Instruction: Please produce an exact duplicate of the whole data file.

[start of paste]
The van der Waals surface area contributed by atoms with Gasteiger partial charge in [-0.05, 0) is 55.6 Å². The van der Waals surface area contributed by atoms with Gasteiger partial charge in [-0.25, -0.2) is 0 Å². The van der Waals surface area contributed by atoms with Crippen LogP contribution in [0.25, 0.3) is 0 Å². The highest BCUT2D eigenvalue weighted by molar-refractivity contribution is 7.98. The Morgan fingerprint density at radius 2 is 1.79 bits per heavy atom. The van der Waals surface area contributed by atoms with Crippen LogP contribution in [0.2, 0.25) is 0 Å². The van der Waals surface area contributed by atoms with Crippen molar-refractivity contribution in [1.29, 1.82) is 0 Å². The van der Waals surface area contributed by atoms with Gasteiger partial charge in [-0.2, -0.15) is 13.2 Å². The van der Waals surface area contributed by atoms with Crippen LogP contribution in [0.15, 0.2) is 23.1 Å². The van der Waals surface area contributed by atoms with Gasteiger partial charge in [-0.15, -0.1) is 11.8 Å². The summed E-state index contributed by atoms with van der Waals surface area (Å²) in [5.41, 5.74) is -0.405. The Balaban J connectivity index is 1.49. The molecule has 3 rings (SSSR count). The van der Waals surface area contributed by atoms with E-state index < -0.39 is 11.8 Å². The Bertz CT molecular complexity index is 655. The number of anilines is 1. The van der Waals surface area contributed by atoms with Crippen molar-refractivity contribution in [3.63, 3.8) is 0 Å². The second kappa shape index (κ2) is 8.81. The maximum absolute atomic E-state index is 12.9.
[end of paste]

The van der Waals surface area contributed by atoms with Gasteiger partial charge in [-0.05, 0) is 55.6 Å². The van der Waals surface area contributed by atoms with Gasteiger partial charge in [-0.25, -0.2) is 0 Å². The van der Waals surface area contributed by atoms with Crippen LogP contribution in [0.25, 0.3) is 0 Å². The highest BCUT2D eigenvalue weighted by molar-refractivity contribution is 7.98. The Morgan fingerprint density at radius 2 is 1.79 bits per heavy atom. The van der Waals surface area contributed by atoms with Crippen LogP contribution in [0.2, 0.25) is 0 Å². The van der Waals surface area contributed by atoms with Crippen molar-refractivity contribution in [1.29, 1.82) is 0 Å². The van der Waals surface area contributed by atoms with Gasteiger partial charge in [-0.2, -0.15) is 13.2 Å². The van der Waals surface area contributed by atoms with Crippen LogP contribution in [0.15, 0.2) is 23.1 Å². The van der Waals surface area contributed by atoms with Gasteiger partial charge in [-0.15, -0.1) is 11.8 Å². The summed E-state index contributed by atoms with van der Waals surface area (Å²) in [5.41, 5.74) is -0.405. The Balaban J connectivity index is 1.49. The molecule has 3 rings (SSSR count). The van der Waals surface area contributed by atoms with E-state index < -0.39 is 11.8 Å². The Bertz CT molecular complexity index is 655. The number of anilines is 1. The van der Waals surface area contributed by atoms with Crippen molar-refractivity contribution in [3.63, 3.8) is 0 Å². The second kappa shape index (κ2) is 8.81. The maximum absolute atomic E-state index is 12.9.